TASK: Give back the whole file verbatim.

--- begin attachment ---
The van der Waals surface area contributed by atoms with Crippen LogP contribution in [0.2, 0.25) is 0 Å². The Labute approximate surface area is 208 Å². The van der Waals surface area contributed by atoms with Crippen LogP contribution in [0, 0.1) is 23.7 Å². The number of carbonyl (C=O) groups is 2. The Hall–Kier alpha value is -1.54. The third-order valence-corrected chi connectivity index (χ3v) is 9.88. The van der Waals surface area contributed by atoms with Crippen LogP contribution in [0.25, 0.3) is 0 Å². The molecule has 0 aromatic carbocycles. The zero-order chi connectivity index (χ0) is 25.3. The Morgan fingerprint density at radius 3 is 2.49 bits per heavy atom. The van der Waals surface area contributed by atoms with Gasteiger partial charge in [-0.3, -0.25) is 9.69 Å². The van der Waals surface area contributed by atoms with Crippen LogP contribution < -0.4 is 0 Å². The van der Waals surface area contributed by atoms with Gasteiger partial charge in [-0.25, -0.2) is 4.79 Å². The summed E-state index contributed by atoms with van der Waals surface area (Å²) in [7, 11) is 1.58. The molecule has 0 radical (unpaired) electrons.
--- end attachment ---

The van der Waals surface area contributed by atoms with Crippen LogP contribution in [0.2, 0.25) is 0 Å². The Labute approximate surface area is 208 Å². The van der Waals surface area contributed by atoms with Crippen LogP contribution in [0, 0.1) is 23.7 Å². The number of carbonyl (C=O) groups is 2. The Hall–Kier alpha value is -1.54. The third-order valence-corrected chi connectivity index (χ3v) is 9.88. The van der Waals surface area contributed by atoms with Crippen LogP contribution in [0.25, 0.3) is 0 Å². The molecule has 0 aromatic carbocycles. The zero-order chi connectivity index (χ0) is 25.3. The Morgan fingerprint density at radius 3 is 2.49 bits per heavy atom. The van der Waals surface area contributed by atoms with Gasteiger partial charge in [-0.3, -0.25) is 9.69 Å². The van der Waals surface area contributed by atoms with Crippen LogP contribution < -0.4 is 0 Å². The van der Waals surface area contributed by atoms with Gasteiger partial charge in [-0.25, -0.2) is 4.79 Å². The summed E-state index contributed by atoms with van der Waals surface area (Å²) in [7, 11) is 1.58. The molecule has 0 radical (unpaired) electrons.